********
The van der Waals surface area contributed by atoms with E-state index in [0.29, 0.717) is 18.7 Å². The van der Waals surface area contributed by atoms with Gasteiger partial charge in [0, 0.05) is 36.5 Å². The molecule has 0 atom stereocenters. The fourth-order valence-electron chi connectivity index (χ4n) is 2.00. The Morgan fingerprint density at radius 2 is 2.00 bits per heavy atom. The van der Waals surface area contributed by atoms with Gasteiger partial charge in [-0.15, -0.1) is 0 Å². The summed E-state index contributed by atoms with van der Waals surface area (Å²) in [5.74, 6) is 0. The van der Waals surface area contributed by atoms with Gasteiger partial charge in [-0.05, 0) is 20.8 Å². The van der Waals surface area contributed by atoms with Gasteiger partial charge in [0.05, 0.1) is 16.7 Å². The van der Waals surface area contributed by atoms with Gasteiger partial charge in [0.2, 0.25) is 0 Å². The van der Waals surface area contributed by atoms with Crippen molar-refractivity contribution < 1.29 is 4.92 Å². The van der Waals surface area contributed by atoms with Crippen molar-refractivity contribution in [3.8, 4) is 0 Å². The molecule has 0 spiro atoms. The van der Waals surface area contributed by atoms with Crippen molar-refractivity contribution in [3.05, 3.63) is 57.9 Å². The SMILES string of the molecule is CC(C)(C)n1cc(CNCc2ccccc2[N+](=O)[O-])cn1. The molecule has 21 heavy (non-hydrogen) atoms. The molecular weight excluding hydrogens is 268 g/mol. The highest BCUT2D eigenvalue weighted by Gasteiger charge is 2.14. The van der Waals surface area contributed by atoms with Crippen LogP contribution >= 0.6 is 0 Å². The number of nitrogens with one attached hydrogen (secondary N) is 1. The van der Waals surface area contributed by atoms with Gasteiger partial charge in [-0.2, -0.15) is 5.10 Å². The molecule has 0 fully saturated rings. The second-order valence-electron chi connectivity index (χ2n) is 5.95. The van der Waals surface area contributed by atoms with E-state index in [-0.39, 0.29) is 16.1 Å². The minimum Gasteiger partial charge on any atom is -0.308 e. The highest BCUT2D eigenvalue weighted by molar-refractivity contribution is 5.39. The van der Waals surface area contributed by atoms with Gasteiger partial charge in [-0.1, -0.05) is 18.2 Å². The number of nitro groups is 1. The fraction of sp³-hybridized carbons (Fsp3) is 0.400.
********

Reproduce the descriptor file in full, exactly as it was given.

The van der Waals surface area contributed by atoms with E-state index in [0.29, 0.717) is 18.7 Å². The van der Waals surface area contributed by atoms with Gasteiger partial charge in [0, 0.05) is 36.5 Å². The molecule has 0 atom stereocenters. The fourth-order valence-electron chi connectivity index (χ4n) is 2.00. The Morgan fingerprint density at radius 2 is 2.00 bits per heavy atom. The van der Waals surface area contributed by atoms with Gasteiger partial charge in [-0.15, -0.1) is 0 Å². The summed E-state index contributed by atoms with van der Waals surface area (Å²) in [5.74, 6) is 0. The van der Waals surface area contributed by atoms with Gasteiger partial charge in [-0.05, 0) is 20.8 Å². The van der Waals surface area contributed by atoms with Gasteiger partial charge in [0.05, 0.1) is 16.7 Å². The van der Waals surface area contributed by atoms with Gasteiger partial charge in [0.2, 0.25) is 0 Å². The van der Waals surface area contributed by atoms with Crippen molar-refractivity contribution < 1.29 is 4.92 Å². The van der Waals surface area contributed by atoms with Crippen molar-refractivity contribution in [3.8, 4) is 0 Å². The molecule has 0 spiro atoms. The van der Waals surface area contributed by atoms with Crippen molar-refractivity contribution in [3.05, 3.63) is 57.9 Å². The SMILES string of the molecule is CC(C)(C)n1cc(CNCc2ccccc2[N+](=O)[O-])cn1. The molecule has 21 heavy (non-hydrogen) atoms. The molecular weight excluding hydrogens is 268 g/mol. The highest BCUT2D eigenvalue weighted by Gasteiger charge is 2.14. The van der Waals surface area contributed by atoms with Crippen LogP contribution >= 0.6 is 0 Å². The number of nitrogens with one attached hydrogen (secondary N) is 1. The van der Waals surface area contributed by atoms with Gasteiger partial charge in [-0.2, -0.15) is 5.10 Å². The molecule has 0 fully saturated rings. The second-order valence-electron chi connectivity index (χ2n) is 5.95. The van der Waals surface area contributed by atoms with E-state index in [-0.39, 0.29) is 16.1 Å². The minimum Gasteiger partial charge on any atom is -0.308 e. The highest BCUT2D eigenvalue weighted by molar-refractivity contribution is 5.39. The van der Waals surface area contributed by atoms with Gasteiger partial charge in [-0.1, -0.05) is 18.2 Å². The number of nitro groups is 1. The fraction of sp³-hybridized carbons (Fsp3) is 0.400.